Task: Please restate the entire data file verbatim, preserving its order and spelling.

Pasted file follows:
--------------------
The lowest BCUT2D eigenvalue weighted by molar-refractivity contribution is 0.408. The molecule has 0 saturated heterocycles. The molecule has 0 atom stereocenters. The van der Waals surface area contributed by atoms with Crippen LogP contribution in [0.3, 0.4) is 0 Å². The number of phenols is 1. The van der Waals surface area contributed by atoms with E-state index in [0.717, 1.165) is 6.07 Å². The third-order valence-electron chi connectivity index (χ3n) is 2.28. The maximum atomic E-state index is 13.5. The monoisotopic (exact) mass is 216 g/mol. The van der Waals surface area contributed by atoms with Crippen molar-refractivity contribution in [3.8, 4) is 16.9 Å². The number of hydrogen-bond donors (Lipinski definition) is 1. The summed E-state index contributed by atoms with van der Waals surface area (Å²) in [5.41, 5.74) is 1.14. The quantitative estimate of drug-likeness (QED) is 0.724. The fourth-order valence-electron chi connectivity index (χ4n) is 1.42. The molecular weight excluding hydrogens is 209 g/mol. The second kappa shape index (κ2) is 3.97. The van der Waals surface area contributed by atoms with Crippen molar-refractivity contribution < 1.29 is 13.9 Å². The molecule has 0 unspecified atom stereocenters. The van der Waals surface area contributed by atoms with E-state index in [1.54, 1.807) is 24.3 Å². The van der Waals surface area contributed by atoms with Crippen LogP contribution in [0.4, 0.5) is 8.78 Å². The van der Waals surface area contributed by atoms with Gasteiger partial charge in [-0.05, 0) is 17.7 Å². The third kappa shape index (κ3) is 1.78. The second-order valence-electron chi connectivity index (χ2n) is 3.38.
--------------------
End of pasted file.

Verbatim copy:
The lowest BCUT2D eigenvalue weighted by molar-refractivity contribution is 0.408. The molecule has 0 saturated heterocycles. The molecule has 0 atom stereocenters. The van der Waals surface area contributed by atoms with Crippen LogP contribution in [0.3, 0.4) is 0 Å². The number of phenols is 1. The van der Waals surface area contributed by atoms with E-state index in [0.717, 1.165) is 6.07 Å². The third-order valence-electron chi connectivity index (χ3n) is 2.28. The maximum atomic E-state index is 13.5. The monoisotopic (exact) mass is 216 g/mol. The van der Waals surface area contributed by atoms with Crippen molar-refractivity contribution in [3.8, 4) is 16.9 Å². The number of hydrogen-bond donors (Lipinski definition) is 1. The summed E-state index contributed by atoms with van der Waals surface area (Å²) in [5.41, 5.74) is 1.14. The quantitative estimate of drug-likeness (QED) is 0.724. The fourth-order valence-electron chi connectivity index (χ4n) is 1.42. The molecular weight excluding hydrogens is 209 g/mol. The second kappa shape index (κ2) is 3.97. The van der Waals surface area contributed by atoms with Crippen molar-refractivity contribution < 1.29 is 13.9 Å². The molecule has 0 unspecified atom stereocenters. The van der Waals surface area contributed by atoms with E-state index in [1.54, 1.807) is 24.3 Å². The van der Waals surface area contributed by atoms with Crippen LogP contribution in [0.4, 0.5) is 8.78 Å². The van der Waals surface area contributed by atoms with Gasteiger partial charge in [-0.05, 0) is 17.7 Å². The third kappa shape index (κ3) is 1.78. The second-order valence-electron chi connectivity index (χ2n) is 3.38.